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you will have earnings from fedex and nike they did tell you tough things about supply chain the market handled it reasonably well is there progress on the debt ceiling? there wasn't and the market held serve. probably an underlying resilience and could tell you more shoes to drop with more information from companies and how they deal with this choppy period but i think flat for the week is a win in this case. >> rebecca, have you been surprised by the extent of the move in yields >> we have been looking for yields to rise for sometime so the direction of the move not surprising the speed maybe a little bit but i think broadly or equities what's important to note is we have seen a shift. equity markets are sensitive to liquidity conditions as the fed moving to tapering
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and rate hikes and the liquidity goes down that is something for things like tech that's going to be more of a head wind than it has been going forward. >> looking at the economic growth indicators they seem to weaken or maybe it just seems that way how would you view where we are in the cycle right now are we towards the end of the rebound or taking pause and more growth to accelerate in the future >> we have sign a moderation i think largely tied to the delta variant. the delta variant, how it flowed through to the supply chains and labor markets a weight on growth at the margin but there's still incredibly strong. consumers still have a tremendous amount of wealth. companies have cash on the balance sheets so hopefully as
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we get through delta and continue with reopenings we think that's a support for growth inventory rebuilds as the supply chains get better is another support for growth and the base case even though the politics is messy is that we are going to get fiscal package in the u.s. before year end and all things we think should support growth heading into next year. >> shannon, do you feel like the clients have got more bearish or cautious over the summer that gives you optimism that there isn't a huge amount of bullishness to come out of positioning? >> i think that as you start to look at the year over year numbers to be fair on the economic side and then from a returns perspective it would seem that perhaps bearishness is not the right word but a desire to be critical in terms of is it the right time to rebalance but we are weighing that with the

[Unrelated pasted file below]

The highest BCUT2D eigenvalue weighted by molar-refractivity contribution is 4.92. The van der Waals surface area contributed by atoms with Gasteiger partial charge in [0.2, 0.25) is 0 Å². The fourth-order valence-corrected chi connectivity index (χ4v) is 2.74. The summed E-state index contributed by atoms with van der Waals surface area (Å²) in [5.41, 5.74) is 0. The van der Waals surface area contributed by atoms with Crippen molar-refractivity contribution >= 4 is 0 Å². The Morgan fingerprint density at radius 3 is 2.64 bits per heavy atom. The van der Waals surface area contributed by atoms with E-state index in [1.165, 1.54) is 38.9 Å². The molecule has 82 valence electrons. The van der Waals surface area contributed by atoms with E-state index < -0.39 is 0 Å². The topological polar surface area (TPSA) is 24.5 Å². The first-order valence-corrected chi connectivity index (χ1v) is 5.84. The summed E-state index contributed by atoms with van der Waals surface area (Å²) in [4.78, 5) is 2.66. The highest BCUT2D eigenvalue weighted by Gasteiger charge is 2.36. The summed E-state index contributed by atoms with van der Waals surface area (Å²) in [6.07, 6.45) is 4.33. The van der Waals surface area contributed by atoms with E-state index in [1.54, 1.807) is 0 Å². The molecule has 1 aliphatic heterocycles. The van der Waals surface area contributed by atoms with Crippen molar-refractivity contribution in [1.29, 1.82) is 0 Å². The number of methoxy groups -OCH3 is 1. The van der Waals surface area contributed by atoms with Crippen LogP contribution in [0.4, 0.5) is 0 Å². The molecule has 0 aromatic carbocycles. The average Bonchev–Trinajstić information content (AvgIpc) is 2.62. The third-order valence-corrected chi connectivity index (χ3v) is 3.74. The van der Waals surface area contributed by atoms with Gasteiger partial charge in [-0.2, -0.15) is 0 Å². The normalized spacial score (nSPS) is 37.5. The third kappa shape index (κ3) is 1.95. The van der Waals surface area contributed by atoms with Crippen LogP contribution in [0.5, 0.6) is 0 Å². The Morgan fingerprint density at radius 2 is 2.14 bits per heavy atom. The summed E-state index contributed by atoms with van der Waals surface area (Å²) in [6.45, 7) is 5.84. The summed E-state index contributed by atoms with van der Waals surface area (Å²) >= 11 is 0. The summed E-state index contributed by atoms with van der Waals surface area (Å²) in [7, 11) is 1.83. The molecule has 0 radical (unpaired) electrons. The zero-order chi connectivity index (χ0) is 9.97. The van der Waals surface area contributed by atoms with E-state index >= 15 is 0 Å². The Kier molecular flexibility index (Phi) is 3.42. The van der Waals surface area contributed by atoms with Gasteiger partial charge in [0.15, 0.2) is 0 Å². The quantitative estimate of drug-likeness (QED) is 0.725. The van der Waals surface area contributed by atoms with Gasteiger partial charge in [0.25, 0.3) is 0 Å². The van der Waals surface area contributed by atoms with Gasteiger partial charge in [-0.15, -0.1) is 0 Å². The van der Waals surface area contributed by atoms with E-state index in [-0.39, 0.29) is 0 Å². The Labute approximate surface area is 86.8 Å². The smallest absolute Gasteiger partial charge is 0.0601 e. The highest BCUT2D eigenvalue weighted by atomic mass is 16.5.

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acknowledgement that the expected returns in fixed income seeing rates higher over the course of time takes time to get the resettlement and see sol deterioration in pricing on bonds and has to be a conversation to have in terms of the long-term goal and thinking about the needs for liquidity near term is important as we could see a reset especially seeing corporate taxes move higher we saw what happened with pes after 2007 tax cut and jobs act and we could see that again. >> if inflation is not transitory and things like wages and the cost of goods, you mentioned all the congestion in the supply chain, are there areas of the mark to pay closer attention to >> yeah. our view is that the risks are biassed and inflation is a bit more persistent than the market's pricing in.
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it is interesting. break evens suggest pre-pandemic levels of inflation within 12, 18 months. we think the risked are biassed higher due to wages and rent and are just starting to filter through. what do you pay attention to we did a huge study of the 1970s and not saying a repeat but when we looked at that period and the sort of variables that told you which stocks to be most resilient you want to be looking at industries where you don't have as much competition or companies. be looking at companies that aren't going to have a lot of inputs that are inflation sensitive, look at companies where the demand is inelastic. in the '70s consumer staples did fairly well. autos prices rose and the inputts rose more so the margins were hit and look for companies to preserve the margins and pass through the costs and not too